topics: French cheese (food), Collège Internationale de Valbonne, Sophia-Antipolis, stereotypes, Massif de l'Esterei, Cogolin, Toulon, team cycling etiquette; jump to dispatch

BikeAbout Log


Rider Notes: June 2-3, 1998

Food of the Day: French cheese

Anywhere else but France, cheese would be a humble, simple food of the day. But we ARE in France after all, and while the people do have a history of overthrowing the nobility (and even of severing a head or two), over the years, everyone has come to the universal decision that cheese is king. The supremacy of cheese (even over the government) was best stated by Charles de Gaulle himself when he asked how it was possible to rule a country that had more than 300 different kinds of cheese (there are, however, more than 2,000 different kinds of cheese in the world which pretty much rules out the chance of their ever being a single world-wide leader, thank goodness). And in truth, few categories of food evoke as much passion in France as does cheese. So how can we discuss it here? It is difficult to decide where to begin. It is impossible to know where to end.

There is goat cheese - chèvre - with many different variations including crotin de chèvre, chèvre frais, and chèvre á la ancienne; there are soft strong cheeses like Roblechon, Epoisse, and Camembert; hard strong cheeses like Roquefort; soft mild cheeses like Brie; and hard mild cheeses like Gouda, Edam, Emmental and Morbier (which actually has a layer of ash in its middle); and, well the list goes on and on and on. Many French cheeses are regional and are named after the town or region in which they are produced (and with there being so many cheeses de Gaulle's statement starts to make a little sense). Not surprisingly, the best places to sample these cheeses are where they are produced (for example, for a truly stunning Epoisse, drop into the town of Epoisse and set your taste buds on fire - trust us on this one, it is heavenly).

While we certainly have not been able to sample all the different cheeses that France has to offer, it is not for a lack of effort; we are doing our best to get a representative sampling in the limited time we have.

Person of the Day: Joel Stratte-McClure, journalist extraordinaire click to view a photograph

Joel Stratte-McClure click to view a photograph is one of the people with whom we have been in email contact ever since the first months of our trip. It was great finally to meet this mythic figure and thank him in person for his ongoing moral and logistical support.

A North Dakota-born freelance journalist and adventurer, Joel has been writing and reporting for most of his life. One of his first big stories covered (for his local Burlington paper) events surrounding some silly peace and free love concert held near a farm in upstate New York (around Woodstick or something like that - Padraic is the only member of the team old enough to remember). At the time, Joel was so disturbed by the concerts unexpected enormity and what an organizational fiasco it was (not to mention how muddy it became when it started to rain) that he wrote a scathing editorial about it. At the end of his article, he declared himself so disenchanted with the hippie movement that he cut his long hair. Shortly after, Joel moved to France (with short hair) where he has been based ever since.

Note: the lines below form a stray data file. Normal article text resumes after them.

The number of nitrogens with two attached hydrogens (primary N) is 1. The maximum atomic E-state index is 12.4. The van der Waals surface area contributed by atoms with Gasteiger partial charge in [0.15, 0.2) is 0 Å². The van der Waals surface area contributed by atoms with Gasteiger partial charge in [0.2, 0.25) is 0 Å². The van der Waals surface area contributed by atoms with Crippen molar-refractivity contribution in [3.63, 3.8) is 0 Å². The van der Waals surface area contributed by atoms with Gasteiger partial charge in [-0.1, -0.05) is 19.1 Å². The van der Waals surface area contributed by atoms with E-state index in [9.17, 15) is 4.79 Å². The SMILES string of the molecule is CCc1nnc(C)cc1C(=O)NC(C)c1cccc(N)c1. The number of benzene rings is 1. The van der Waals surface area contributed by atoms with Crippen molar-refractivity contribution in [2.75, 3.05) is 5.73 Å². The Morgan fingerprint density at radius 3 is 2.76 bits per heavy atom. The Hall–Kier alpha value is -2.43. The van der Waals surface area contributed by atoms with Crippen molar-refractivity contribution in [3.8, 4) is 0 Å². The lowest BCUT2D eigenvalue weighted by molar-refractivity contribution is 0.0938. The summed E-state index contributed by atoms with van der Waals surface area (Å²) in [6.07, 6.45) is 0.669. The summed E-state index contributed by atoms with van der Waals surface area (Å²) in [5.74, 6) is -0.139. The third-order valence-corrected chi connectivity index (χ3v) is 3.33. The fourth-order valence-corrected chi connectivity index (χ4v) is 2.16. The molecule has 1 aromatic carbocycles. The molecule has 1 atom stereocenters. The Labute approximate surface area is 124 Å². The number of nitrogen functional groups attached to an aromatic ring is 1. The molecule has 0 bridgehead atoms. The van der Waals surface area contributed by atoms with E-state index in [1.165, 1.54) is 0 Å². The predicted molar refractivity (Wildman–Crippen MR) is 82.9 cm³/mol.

Joel amazed us with some of his travel stories, like the time he and a friend decided to drive to South Africa - from France - in a less-than-completely-reliable car (with two spare tires though), and how, during one of a multitude of breakdowns (during which they had three flat tires), they were "greeted" by an infamous Ethiopian tribe (the Danakil) known at the time for its sharp-pointed welcome of foreigners. At least he's still around to talk about it...

Joel doesn't play much with second-hand cars anymore. In fact, his current passion, other than writing for a number of international magazines, newspapers and Web sites, is a simple desire to go on walks. Long walks. Like the one that he intends to make all the way around the Mediterranean Sea. Yep, we said WALK all the way around (some 22 countries and 16,000 kilometers/9936 mi - and you thought we were dreamers...). We gave him lots of advice about the parts of the coast with which we are familiar, and tried not to think that he is crazy (in much the same way people have been trying to respect our dreams for the last 9 months - for a very, very long time we have wanted to be able to turn the tables). For the most part, though, Joel put up with our stares and kept on repeating his mantra "the path is the goal and the goal is the path" in response to our questions of "why?'' We're not altogether sure that we understand this mantra, but we have a great deal of respect and admiration for him, his goal and chosen path.